Looking Ahead To College Bowl Games

  • Playlist
  • Download
  • Embed
    Embed <iframe src="http://www.npr.org/player/embed/97843620/97843605" width="100%" height="290" frameborder="0" scrolling="no">
  • Transcript

This is the final weekend of college football's regular season. Big games will be decided on the field and then computers will decide which tams play for the National Championship.


This will be the final weekend of college football's regular season. Big games will be decided on the field, and then computers will decide who plays for the national championship. We've brought in commentator John Feinstein to try to make sense of this annual ritual. Good morning, John.

Mr. JOHN FEINSTEIN (Sportswriter, Commentator): Good morning, Renee.

MONTAGNE: Is there any way that tomorrow's games will produce a match-up between the number one team in the country and the number two team in the country?

Mr. FEINSTEIN: Absolutely not.

(Soundbite of laughter)

Mr. FEINSTEIN: It can't possibly happen because in the Big Twelve, which along with the Southeastern Conference are the two conferences that will decide the national championship, Oklahoma got into tomorrow's championship game against Missouri as a result of the fifth tie-breaker - which was the BCS poll. A computer, in other words, decided that Oklahoma would get to play in this game over Texas and Texas Tech, even though Texas beat Oklahoma during the regular season on a neutral field, and had the same record as Oklahoma. So, the answer to that question, in my long-winded way, is no.

MONTAGNE: OK. But if Oklahoma loses tomorrow, would that mean that Texas gets to play for the national title?

Mr. FEINSTEIN: Very possibly, it could - although it's not a guarantee. Again, USC plays a game tomorrow; Texas does not play a game tomorrow. It's possible the computer might move USC past Texas, and then USC would get to play the winner of Florida-Alabama in the national championship game as opposed to Texas. So, we just don't know and again, the sad thing is much of this will not be decided on the football field.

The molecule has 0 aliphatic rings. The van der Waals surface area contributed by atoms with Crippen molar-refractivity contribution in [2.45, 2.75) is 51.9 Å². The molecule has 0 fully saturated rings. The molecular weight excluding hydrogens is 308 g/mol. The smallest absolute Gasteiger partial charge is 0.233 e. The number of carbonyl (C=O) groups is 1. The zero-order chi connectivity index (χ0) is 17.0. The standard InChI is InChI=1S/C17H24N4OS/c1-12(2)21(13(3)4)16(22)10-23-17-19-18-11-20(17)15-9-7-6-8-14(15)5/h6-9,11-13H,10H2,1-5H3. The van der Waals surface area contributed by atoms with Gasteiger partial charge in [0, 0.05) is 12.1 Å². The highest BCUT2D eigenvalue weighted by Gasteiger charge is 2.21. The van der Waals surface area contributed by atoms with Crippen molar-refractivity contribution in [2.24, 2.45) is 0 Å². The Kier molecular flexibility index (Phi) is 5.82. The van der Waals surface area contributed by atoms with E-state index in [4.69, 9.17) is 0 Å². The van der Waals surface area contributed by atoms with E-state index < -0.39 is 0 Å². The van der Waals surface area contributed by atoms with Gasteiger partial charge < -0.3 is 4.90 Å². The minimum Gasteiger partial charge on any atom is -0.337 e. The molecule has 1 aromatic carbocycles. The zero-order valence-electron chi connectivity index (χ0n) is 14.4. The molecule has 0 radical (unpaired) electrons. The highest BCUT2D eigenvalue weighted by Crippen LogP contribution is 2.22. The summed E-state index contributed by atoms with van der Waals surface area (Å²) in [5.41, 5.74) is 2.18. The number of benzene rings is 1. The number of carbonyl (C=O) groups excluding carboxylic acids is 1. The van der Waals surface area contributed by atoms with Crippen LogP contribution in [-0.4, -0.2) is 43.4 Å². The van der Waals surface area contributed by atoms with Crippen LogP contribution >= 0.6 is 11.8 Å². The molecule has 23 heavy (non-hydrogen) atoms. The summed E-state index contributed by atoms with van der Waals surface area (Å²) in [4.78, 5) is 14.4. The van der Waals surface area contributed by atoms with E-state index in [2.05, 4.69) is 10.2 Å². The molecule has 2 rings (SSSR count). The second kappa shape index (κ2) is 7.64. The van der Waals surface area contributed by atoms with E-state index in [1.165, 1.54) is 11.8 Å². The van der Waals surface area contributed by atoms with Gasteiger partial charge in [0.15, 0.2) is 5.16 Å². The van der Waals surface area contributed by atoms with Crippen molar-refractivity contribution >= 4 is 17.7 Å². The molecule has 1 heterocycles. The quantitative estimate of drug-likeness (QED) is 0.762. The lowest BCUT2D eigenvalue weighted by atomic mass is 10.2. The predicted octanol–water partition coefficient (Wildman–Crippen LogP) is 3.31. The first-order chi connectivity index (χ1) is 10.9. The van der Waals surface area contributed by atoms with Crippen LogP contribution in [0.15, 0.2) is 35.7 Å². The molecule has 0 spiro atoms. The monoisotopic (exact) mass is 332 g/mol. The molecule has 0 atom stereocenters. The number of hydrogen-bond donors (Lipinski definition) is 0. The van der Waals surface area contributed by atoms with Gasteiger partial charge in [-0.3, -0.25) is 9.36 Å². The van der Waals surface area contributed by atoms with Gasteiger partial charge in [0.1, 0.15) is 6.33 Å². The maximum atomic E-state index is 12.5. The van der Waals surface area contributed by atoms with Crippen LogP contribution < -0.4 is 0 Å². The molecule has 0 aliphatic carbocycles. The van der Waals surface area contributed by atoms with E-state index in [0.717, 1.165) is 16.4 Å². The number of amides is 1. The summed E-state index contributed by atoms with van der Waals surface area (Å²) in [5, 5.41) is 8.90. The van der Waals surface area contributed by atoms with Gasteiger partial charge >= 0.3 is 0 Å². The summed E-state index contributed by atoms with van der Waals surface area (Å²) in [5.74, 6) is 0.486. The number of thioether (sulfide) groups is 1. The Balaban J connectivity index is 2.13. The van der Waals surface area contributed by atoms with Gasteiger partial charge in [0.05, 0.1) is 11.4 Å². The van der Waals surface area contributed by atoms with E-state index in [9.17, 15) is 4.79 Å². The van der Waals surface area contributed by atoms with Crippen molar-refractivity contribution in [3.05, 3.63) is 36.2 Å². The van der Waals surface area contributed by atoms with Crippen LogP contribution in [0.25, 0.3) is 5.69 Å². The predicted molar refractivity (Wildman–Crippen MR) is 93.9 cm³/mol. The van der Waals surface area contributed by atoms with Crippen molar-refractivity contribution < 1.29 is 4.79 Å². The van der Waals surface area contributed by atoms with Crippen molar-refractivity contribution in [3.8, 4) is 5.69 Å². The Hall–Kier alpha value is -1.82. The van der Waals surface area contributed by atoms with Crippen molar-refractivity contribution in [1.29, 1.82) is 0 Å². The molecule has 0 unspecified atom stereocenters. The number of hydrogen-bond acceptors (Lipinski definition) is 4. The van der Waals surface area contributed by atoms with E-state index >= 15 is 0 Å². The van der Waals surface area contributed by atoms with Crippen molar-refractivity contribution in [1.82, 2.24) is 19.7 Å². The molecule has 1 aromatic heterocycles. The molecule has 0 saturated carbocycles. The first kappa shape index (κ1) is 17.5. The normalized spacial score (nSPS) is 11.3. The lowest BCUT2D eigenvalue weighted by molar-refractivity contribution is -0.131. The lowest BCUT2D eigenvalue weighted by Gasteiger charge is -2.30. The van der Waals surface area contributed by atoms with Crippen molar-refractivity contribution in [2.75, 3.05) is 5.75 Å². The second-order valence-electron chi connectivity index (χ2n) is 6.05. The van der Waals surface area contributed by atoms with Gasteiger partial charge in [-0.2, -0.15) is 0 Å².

MONTAGNE: OK. What about the other BCS bowl games? Is it confusion there, too?

Mr. FEINSTEIN: Total confusion, as usual. One team from a non-BCS conference - there are six BCS conferences - will be in one the BCS bowls. That's Utah, they're guaranteed a spot; they're 12 and 0. But Boise State is also undefeated from a non-BCS conference, and I'm willing to bet you a lot of money that on Sunday, they're going to say Ohio State, with a 10 and 2 record out of a BCS conference, gets to go to one of the big bowls over Boise State, even though Ohio State didn't beat a quality opponent all year. That's not computers, that's politics.

MONTAGNE: Now, there are people who would defend BCS, in fact, support it. Is there a quick way for you to explain why the BCS schools refused to adopt a playoff system, why they like this whole system?

Mr. FEINSTEIN: There's a very quick way - money. They don't want to share the money with the rest of Division I - that the non-BCS schools or with the smaller schools in Division II and Division III, and Division 1AA of the NCAA. Ninety-five percent of the BCS money goes to the 66 BCS schools right now. Those presidents don't want to share the wealth, even though they're remarkably short-sighted because not only would a playoff system be fairer to the players, but it would ultimately make them more money because a playoff, even though they'd have to spread the money out, would probably be worth two or three times what the BCS is currently worth.

MONTAGNE: OK. Let's end on a high note, and that's the one game completely unaffected by the Bowl Championship Series. Your favorite game of the year...


MONTAGNE: Army-Navy, in Philadelphia?

Mr. FEINSTEIN: Yeah. They're playing in Philadelphia tomorrow, as you said. Navy has won this game six straight years - that had never happened in more than a 100 years of this rivalry until now. They've done a remarkable job to be as competitive as they've been in a time of war, because it's hard to recruit to a military academy during a time of war. And now, Army is copying Navy's offense in an attempt to try to be more competitive. I hope we'll see a close game tomorrow because it's been a few years now, Renee.

MONTAGNE: John Feinstein is author of "A Civil War: Army Versus Navy." And thanks for joining us again today, being the 20th anniversary of your star appearance on Morning Edition.

Mr. FEINSTEIN: I was 12 when I started, Renee. Thanks a lot.

MONTAGNE: Take care, John.

Copyright © 2008 NPR. All rights reserved. Visit our website terms of use and permissions pages at www.npr.org for further information.

NPR transcripts are created on a rush deadline by a contractor for NPR, and accuracy and availability may vary. This text may not be in its final form and may be updated or revised in the future. Please be aware that the authoritative record of NPR’s programming is the audio.



Please keep your community civil. All comments must follow the NPR.org Community rules and terms of use, and will be moderated prior to posting. NPR reserves the right to use the comments we receive, in whole or in part, and to use the commenter's name and location, in any medium. See also the Terms of Use, Privacy Policy and Community FAQ.